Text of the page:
John Sekulich graduated with a Master’s in Education from the GGSE. His work focuses on the intersection between higher education academics and athletics. He coaches the UCSB rowing team. In the future, he hopes to take on an administrative role at the college’s athletics department to keep supporting and coaching college athletes.
GGSE: Tell us a little more about your experience as the head coach of the UCSB rowing team. How has it helped you develop as a researcher?
Sekulich: The rowing team at UCSB has basically been like my own personal lab for observing human behavior. I’ve been able to use the literature from both GGSE (Organizational Theory, Educational Leadership, Qualitative Research Methods) and Technology Management (Organizational Behavior, Team Processes) to really study the interactions between our student-athletes, not to mention leader-member interactions, e.g. the coach-athlete relationship. In addition, the courses from the TMP graduate certificate have helped me to look at the team from a business standpoint, in terms of managing and marketing the program. I think a lot of people think coaching is simply teaching an activity. In its purest form, it is definitely that, but that part is really only a small fraction of the total hours required in this role.
GGSE: What drew you to coaching college athletics originally?
Sekulich: I began rowing my freshman year of high school. I taught swim lessons for a long time, and so I always knew that I wanted to try coaching rowing at some point. It just seemed like a natural progression for the activity that I love. I’ve been thinking about this a lot lately, and at the heart of it, coaching allows me to just be my true self. My thoughts and intentions align with my actions. The highs are super high, but the lows can be really tough, because of this. The motivations for success in this role are so closely linked with who I am, that the challenges I face during a season almost have an existential quality to them. I enjoy the challenge/process of gathering together a new group of student-athletes each year, working with them daily, and creating not just one fast boat, but an entire squad of multiple boats. The college years are a magical time, and the changes that an 18-year-old experiences over four years is amazing to watch. For many of our members, rowing is the most important thing they do on campus, and I probably spend more time with them than anyone else besides their friends during their time here. It keeps me young and energized!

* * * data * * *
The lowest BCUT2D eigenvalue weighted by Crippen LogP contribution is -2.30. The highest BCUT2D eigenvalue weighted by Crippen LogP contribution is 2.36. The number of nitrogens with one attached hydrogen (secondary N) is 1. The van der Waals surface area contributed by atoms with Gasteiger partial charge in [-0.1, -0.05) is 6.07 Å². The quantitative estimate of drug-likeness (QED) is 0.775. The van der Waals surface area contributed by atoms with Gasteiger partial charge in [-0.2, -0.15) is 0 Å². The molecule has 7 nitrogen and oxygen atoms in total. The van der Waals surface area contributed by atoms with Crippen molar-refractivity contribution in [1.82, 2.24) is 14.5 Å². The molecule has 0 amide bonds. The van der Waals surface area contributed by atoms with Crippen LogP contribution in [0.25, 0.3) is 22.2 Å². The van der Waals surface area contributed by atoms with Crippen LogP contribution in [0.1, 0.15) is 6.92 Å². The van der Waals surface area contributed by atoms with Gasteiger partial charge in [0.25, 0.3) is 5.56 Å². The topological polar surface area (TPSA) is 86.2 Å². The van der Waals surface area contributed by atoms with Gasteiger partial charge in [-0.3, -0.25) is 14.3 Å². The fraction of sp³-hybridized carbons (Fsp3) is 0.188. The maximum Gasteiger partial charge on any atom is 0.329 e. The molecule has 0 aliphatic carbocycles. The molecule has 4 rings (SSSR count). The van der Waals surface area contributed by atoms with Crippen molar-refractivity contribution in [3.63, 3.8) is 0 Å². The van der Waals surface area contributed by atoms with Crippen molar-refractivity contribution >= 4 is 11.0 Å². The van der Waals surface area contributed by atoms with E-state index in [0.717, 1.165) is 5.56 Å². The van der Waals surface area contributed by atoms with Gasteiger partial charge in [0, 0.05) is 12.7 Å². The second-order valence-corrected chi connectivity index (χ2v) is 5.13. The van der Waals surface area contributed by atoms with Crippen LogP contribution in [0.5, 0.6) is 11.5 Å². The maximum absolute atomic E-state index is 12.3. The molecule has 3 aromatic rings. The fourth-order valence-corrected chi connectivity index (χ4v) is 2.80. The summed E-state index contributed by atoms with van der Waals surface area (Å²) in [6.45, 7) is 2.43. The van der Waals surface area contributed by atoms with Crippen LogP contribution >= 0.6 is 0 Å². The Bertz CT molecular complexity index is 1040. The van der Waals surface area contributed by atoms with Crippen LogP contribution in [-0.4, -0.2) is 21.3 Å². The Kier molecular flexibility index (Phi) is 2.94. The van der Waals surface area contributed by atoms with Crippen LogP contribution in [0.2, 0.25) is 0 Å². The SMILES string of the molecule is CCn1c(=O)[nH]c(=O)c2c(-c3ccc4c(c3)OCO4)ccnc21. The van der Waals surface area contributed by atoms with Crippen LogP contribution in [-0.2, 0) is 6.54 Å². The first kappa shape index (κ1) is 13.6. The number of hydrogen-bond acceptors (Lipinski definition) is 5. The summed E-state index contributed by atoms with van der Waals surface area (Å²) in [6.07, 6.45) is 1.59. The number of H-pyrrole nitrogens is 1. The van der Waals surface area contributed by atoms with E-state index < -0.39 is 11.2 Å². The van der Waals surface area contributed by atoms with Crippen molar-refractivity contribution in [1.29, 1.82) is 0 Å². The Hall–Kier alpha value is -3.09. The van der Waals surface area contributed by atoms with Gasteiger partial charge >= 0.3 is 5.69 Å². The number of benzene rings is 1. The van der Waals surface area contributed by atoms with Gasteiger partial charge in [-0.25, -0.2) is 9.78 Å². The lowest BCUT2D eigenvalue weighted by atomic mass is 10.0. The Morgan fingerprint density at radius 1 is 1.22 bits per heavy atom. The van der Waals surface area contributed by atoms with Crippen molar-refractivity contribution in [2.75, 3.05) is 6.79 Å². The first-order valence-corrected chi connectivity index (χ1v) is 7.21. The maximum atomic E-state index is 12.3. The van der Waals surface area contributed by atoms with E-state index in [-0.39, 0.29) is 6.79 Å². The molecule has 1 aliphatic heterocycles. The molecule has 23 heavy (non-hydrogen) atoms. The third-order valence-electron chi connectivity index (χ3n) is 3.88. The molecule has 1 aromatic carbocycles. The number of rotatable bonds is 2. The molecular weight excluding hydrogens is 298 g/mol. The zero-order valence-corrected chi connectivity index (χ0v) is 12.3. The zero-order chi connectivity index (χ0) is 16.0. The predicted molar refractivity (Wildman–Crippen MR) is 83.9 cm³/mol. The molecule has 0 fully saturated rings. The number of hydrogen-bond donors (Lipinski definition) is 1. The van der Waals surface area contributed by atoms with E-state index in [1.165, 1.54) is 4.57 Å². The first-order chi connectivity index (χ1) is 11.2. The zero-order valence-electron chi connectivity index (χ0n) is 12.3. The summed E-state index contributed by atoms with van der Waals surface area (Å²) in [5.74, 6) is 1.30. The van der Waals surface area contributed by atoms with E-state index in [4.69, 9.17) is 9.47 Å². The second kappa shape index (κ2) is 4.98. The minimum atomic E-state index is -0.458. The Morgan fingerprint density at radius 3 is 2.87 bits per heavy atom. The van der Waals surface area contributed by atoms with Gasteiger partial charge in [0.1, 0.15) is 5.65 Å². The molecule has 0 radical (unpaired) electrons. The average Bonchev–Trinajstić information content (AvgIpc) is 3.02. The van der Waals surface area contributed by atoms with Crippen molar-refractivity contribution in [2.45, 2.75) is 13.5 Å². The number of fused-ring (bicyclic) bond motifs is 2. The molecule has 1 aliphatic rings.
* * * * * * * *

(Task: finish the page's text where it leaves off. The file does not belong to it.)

GGSE: Where do you see yourself in five years?
Sekulich: There are a few directions I’m considering. I definitely feel like I want to grow and progress as a coach. After COVID, we are definitely in a rebuilding phase (like many teams around the country). My long-term goals include pursuing an athletic director type role, possibly at a small college, where I can be involved with strategic, long-term decisions and planning, possibly teach a course, and/or present at rowing conferences and clinics. I certainly love the Central Coast!
GGSE: What advice do you want to pass on to future GGSE students?
Sekulich: Try to use all of the courses as components for the dissertation, rather than just preparation to then later work on the dissertation. Every course can leave you with a piece of the puzzle—the literature review, constructing a survey, the statistics course for analyzing the data. It’s an efficient way of getting to the end result. Also, try to take a few courses outside the department. I took a few courses in sociology, and I added the certificate in management through TMP. These departments allow students to meet other students/professors and broaden your perspective on the world.
GGSE: Who at the GGSE would you like to thank?
Sekulich: Everyone. The professors and students are all brilliant. The support/admin staff are top-notch professionals. Of course, my advisor, Dr. Sharon Conley, has been especially helpful during this process.